Read more: 10 Things about Childhood Trauma Every Teacher Needs to Know
What does it mean to be trauma-informed?
The first step to helping students who’ve experienced trauma is being trauma-informed. First and foremost, this means being curious about what a student’s behavior is telling you. What does their behavior tell you about what they’ve experienced? What does it tell you about what they need right now?
Once you’re asking the right questions, being trauma-informed means knowing and applying strategies and techniques to help students calm down, and stay regulated. It means using your knowledge of how the brain responds to build relationships with students, create classroom community, and help students be ready to learn.
If you’d like to learn more and be able to apply your knowledge to support students, check out Starr’s Certified Trauma & Resilience Specialists (CTRS) training. Through this training, you’ll learn about how trauma and toxic stress impact learning, and how resilience can support students’ outcomes. Then, you’ll be able to diagnose behavior and create a culture where students thrive. Learn more and register at the Starr website.
How can educators incorporate trauma-informed teaching?
For students who have experienced trauma, school can be overwhelming. Or, it can be the place where they feel safe and build important skills, like resilience and cognitive flexibility. Being a trauma-informed teacher means starting with classroom culture, and then responding to student behaviors with curiosity and problem solving.
- Focus on building a nurturing, safe classroom environment.
- Add a calming corner with clear procedures for how students access it.
- Build mind-body techniques into daily instruction. Mind body techniques can help a child bring their body into a calmer place, such as yoga sequences, brain breaks and movement breaks.
- Teach cognitive flexibility, or being able to think in different ways and think of different solutions. You can do this by asking questions that ask students to consider how others are feeling. Ask: What did that character think? What were they feeling when they made that decision?
- Build resilience, or the ability to move through a challenging event and have a positive outcome by encouraging students to try new things, and supporting students who need additional help to do this.
- Encourage a growth mindset by pointing out when students’ hard work paid off.
- Teach that mistakes and failures are opportunities for growth and learning. Encourage students to reframe mistakes as opportunities.
- Reframe the conversation. When a child acts out, the knee-jerk reaction may be to ask what’s wrong with them. But, reframing your own questions to focus on what happened and What’s going on with the student? What do you need? Or how can I help?
Read more: When students act out, ask these questions instead
What does a trauma-informed school look and feel like?
When school is a safe place for all kids, students who have experienced trauma build important skills as well. Across a school, being trauma-informed means that, according to SAMHSA, all adults:
- Realize the impact of trauma on students,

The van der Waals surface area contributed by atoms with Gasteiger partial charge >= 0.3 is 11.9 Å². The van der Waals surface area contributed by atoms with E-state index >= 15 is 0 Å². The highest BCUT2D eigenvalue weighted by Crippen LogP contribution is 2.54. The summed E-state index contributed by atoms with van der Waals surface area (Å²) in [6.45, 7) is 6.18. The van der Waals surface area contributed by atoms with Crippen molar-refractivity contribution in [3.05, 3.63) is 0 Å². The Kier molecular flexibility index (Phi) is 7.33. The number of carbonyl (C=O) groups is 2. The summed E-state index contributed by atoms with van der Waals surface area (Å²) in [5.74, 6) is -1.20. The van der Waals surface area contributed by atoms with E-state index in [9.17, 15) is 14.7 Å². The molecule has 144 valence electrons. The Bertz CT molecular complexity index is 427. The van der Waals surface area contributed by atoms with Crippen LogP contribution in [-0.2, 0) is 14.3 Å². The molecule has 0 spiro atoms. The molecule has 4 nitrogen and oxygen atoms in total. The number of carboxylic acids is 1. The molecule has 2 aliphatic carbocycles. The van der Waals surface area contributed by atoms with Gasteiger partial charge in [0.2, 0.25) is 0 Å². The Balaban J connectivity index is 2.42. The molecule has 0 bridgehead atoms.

- Understand and can recognize trauma symptoms,
- Respond to trauma while keeping students safe, and
- Avoid re-traumatizing a student, or adding to their stress.
Teachers who are trauma-informed create routines and classroom environments that promote safety. They focus on the behaviors we want to see from kids, and use restorative language to address negative behaviors. Educators use a variety of trauma-informed teaching strategies to help students stay regulated and focused, like limited choice and sensory tools. There are calming corners in each classroom to help students who are dys-regulated calm down.
Creating a trauma-informed school takes work and partnering with an organization known for excellence in the field is one way to do it right. Starr Commonwealth offers a Trauma Informed and Resilience Focused accredited school program that provides the coaching, support, and information to school teams so that they can bring successful trauma-informed teaching to their schools.
How does trauma-informed teaching benefit students?
Since 2017, Starr has worked with schools in its Resilience Schools Project to create safe, supportive environments where teachers are trauma-informed and students can thrive. In general, Starr has found that schools that incorporate trauma-informed teaching see improved student social-emotional skills, improved student behavior, greater academic achievement, and improved collaboration between teachers and staff.
Specifically, schools that participated in Starr’s Resilience Schools Project reported:
- A 40% decrease in major referrals.
- A 49% decrease in minor referrals.
- A 58% decrease in suspensions.
- An increase in staff self-reported self-efficacy around supporting students.
- An increase in staff reporting that relationships are foundational for working with students who have experienced trauma.
Take a Certified Trauma and Resilience Coach Education course through STARR
Read more in The Resilient Schools Project
Read more about how to build resilience in students.
Professional Development Books
Creating Trauma-Informed, Strengths-Based Classrooms by Tom Brunzell
Trauma-Informed School Leadership: Building a Learning Environment to Support Healing and Success by Bill Ziegler et al.
Relationship, Responsibility, and Regulation: Trauma-Invested Practices for Fostering Resilient Learners by Kristen Souers and Pete Hall